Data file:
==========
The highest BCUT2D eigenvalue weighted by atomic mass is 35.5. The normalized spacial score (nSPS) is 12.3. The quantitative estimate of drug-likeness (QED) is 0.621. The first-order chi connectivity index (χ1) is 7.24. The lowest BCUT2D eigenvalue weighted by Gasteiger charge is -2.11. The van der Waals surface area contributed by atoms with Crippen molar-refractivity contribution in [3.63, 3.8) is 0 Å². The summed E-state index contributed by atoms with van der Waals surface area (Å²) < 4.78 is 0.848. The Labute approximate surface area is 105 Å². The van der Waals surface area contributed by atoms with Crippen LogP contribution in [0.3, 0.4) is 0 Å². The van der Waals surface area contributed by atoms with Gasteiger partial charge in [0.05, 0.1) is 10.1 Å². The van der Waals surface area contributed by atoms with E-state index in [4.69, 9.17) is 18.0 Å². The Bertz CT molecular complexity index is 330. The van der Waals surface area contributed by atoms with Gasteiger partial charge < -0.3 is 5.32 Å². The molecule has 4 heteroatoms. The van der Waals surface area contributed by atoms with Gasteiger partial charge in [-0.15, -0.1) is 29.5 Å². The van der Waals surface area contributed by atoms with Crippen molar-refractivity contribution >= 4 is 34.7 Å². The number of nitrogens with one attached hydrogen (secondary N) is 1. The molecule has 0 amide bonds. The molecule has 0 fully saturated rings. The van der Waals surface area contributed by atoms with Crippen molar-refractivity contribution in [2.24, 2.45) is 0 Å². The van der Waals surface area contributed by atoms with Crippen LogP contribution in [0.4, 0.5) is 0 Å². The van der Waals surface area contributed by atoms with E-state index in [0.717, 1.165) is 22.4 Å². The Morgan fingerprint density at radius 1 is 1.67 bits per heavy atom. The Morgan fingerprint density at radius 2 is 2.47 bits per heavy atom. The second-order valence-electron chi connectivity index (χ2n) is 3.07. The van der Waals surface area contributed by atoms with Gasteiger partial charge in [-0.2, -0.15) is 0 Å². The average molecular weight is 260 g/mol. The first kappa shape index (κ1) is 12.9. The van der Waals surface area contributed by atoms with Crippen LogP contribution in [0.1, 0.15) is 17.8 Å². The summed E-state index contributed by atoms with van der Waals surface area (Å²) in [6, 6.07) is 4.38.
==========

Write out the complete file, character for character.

The highest BCUT2D eigenvalue weighted by atomic mass is 35.5. The normalized spacial score (nSPS) is 12.3. The quantitative estimate of drug-likeness (QED) is 0.621. The first-order chi connectivity index (χ1) is 7.24. The lowest BCUT2D eigenvalue weighted by Gasteiger charge is -2.11. The van der Waals surface area contributed by atoms with Crippen molar-refractivity contribution in [3.63, 3.8) is 0 Å². The summed E-state index contributed by atoms with van der Waals surface area (Å²) < 4.78 is 0.848. The Labute approximate surface area is 105 Å². The van der Waals surface area contributed by atoms with Crippen LogP contribution in [0.3, 0.4) is 0 Å². The van der Waals surface area contributed by atoms with Gasteiger partial charge in [0.05, 0.1) is 10.1 Å². The van der Waals surface area contributed by atoms with E-state index in [4.69, 9.17) is 18.0 Å². The Bertz CT molecular complexity index is 330. The van der Waals surface area contributed by atoms with Gasteiger partial charge < -0.3 is 5.32 Å². The molecule has 4 heteroatoms. The van der Waals surface area contributed by atoms with Gasteiger partial charge in [-0.15, -0.1) is 29.5 Å². The van der Waals surface area contributed by atoms with Crippen molar-refractivity contribution >= 4 is 34.7 Å². The number of nitrogens with one attached hydrogen (secondary N) is 1. The molecule has 0 amide bonds. The molecule has 0 fully saturated rings. The van der Waals surface area contributed by atoms with Crippen molar-refractivity contribution in [2.24, 2.45) is 0 Å². The van der Waals surface area contributed by atoms with Crippen LogP contribution in [0.4, 0.5) is 0 Å². The van der Waals surface area contributed by atoms with E-state index in [0.717, 1.165) is 22.4 Å². The Morgan fingerprint density at radius 1 is 1.67 bits per heavy atom. The Morgan fingerprint density at radius 2 is 2.47 bits per heavy atom. The second-order valence-electron chi connectivity index (χ2n) is 3.07. The van der Waals surface area contributed by atoms with Gasteiger partial charge in [-0.2, -0.15) is 0 Å². The average molecular weight is 260 g/mol. The first kappa shape index (κ1) is 12.9. The van der Waals surface area contributed by atoms with Crippen LogP contribution in [0.1, 0.15) is 17.8 Å². The summed E-state index contributed by atoms with van der Waals surface area (Å²) in [6, 6.07) is 4.38.